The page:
Ed. note: A sizable chunk of the Above the Law readership consists of partners at large law firms. Please welcome our newest writer, Anonymous Partner, who will write a candid column speaking to this demographic.
It’s about time. Time for someone like me to offer some perspective on what being a partner is, can, and should be all about. Time to leverage Above the Law’s bully pulpit to give a voice to current and future senior-level legal industry players (in addition to the valuable but inherently distanced insights of former partners, consultants, and law professors). Where a managing partner, or a general counsel, or even a newly-minted partner can let me, and by extension you, know what is really going on in this centaur-like hybrid of a business/profession. Where we can discuss what works, what is broken, and whether buying in to Biglaw is something to celebrate or to pity.
Now, Biglaw has signed all my paychecks, and it is where I have cast my lot until now, so Biglaw is what this column will discuss. And because my name does not stare back at me in gold-plated glory when I step off the elevator in the morning, this column will have to be anonymous, at least for the initial stages. Being anonymous will allow me to be as candid as possible when sharing my thoughts with you.
That said, you deserve to know at least a little about me….
First of all, I am fortunate to have a full life outside of work, in that I am happily married and have been throughout my professional career. And the marriage has led to more than one child, so I am very much a parent, with all that parenthood entails, emotionally and financially. And the kids, with an assist from making partner, led to the house, the car, the household help, and the bills for things that upon reflection make you realize that no matter your perspective on materiality, living in a major East Coast city is a rip-off.
Born in the ’70′s too, with the requisite entitlement to a laugh when looking at my parents’ wedding picture. And for those who think that making partner and staying partner involves choosing between obesity or a triathlon infatuation, I’m within ten pounds of my wedding weight (but I’ll save the appearance and health issues for a later column).
By now, the prestige barons and baronesses are getting very antsy. Who cares about kids and houses when all that matters is résumé dissection? So here goes on the career front. Partial scholarships to both college and law school, which means I am fully non-Ivy. Decent first-year grades leading to some journal experience, but nothing too sexy. Got some state court appellate-level clerkship interviews, but nothing came of them. Graduated without an offer from my summer firm, but still managed to land as a first-year associate in a branch office of a Biglaw firm. Took some time, but got in.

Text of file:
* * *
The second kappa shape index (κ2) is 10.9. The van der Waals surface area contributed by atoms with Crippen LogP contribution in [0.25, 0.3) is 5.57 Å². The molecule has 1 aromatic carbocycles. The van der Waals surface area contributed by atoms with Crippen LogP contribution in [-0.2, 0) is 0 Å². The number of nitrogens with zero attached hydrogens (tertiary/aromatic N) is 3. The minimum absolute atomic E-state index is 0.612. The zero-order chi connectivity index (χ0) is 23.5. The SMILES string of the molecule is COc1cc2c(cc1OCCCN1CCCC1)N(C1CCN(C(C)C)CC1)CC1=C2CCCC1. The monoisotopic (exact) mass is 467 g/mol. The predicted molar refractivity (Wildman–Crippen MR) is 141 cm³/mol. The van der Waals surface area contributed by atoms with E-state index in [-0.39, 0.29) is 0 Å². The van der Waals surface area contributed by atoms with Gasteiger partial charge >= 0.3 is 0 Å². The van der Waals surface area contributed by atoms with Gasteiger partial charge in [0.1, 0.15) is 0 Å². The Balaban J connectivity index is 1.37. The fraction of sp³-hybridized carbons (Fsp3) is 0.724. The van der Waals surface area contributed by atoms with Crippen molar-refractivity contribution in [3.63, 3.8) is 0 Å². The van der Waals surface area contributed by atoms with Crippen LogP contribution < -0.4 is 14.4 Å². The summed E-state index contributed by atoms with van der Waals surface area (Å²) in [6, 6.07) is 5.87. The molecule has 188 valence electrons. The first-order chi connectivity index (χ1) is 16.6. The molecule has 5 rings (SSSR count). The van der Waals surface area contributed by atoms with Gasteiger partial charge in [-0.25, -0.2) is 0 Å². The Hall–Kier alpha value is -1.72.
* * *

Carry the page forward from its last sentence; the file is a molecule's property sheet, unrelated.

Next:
Litigation-based practice, exclusively so far in federal court. Have gotten good results, and benefited from strong mentors. Made partner within the last five years, and within ten years of starting in practice. Have lateraled since making partner, and have taken enough recruiter calls over the years to know the good ones within the first twenty seconds. Still take their calls because it is crazy not to. Actually have some clients, and have been in the game to try and get new ones since my days as a mid-level associate. Want more clients, especially ones that want to win their cases. Do some pro bono — not enough — and try to get involved in marketing and bar participation. Get calls from kids graduating my law school looking for a job, and vendors trying to sell me translation or other services that I almost always don’t need. I try and help the kids, unless they seem too entitled or clueless. Have had phantom Blackberry leg buzzes for years. Still have a Blackberry, can’t say goodbye. Am a lawyer, and a partner, and now at least a one-time columnist.
About the name of this column — as many know, most partners need to “buy in” to their firms with a capital contribution that usually consists of the most leniently underwritten loan you can imagine. Forget the capital contribution though, because when you sign that Biglaw partnership agreement, you are really buying into the crazy and the glory that Biglaw can be — the crazy that sometimes takes the form of a front-page obituary of a Biglaw firm whose two predecessor firms would not even have bothered to interview me. And the glory of never giving up, and getting the chance to support my family.
The time is now. Ask me questions, give me ideas, try and figure out who I am instead of studying or editing your draft (in the comments or via email). It is all good. This will be fun.
Anonymous Partner is a partner at a major law firm. You can reach him by email at email@example.com.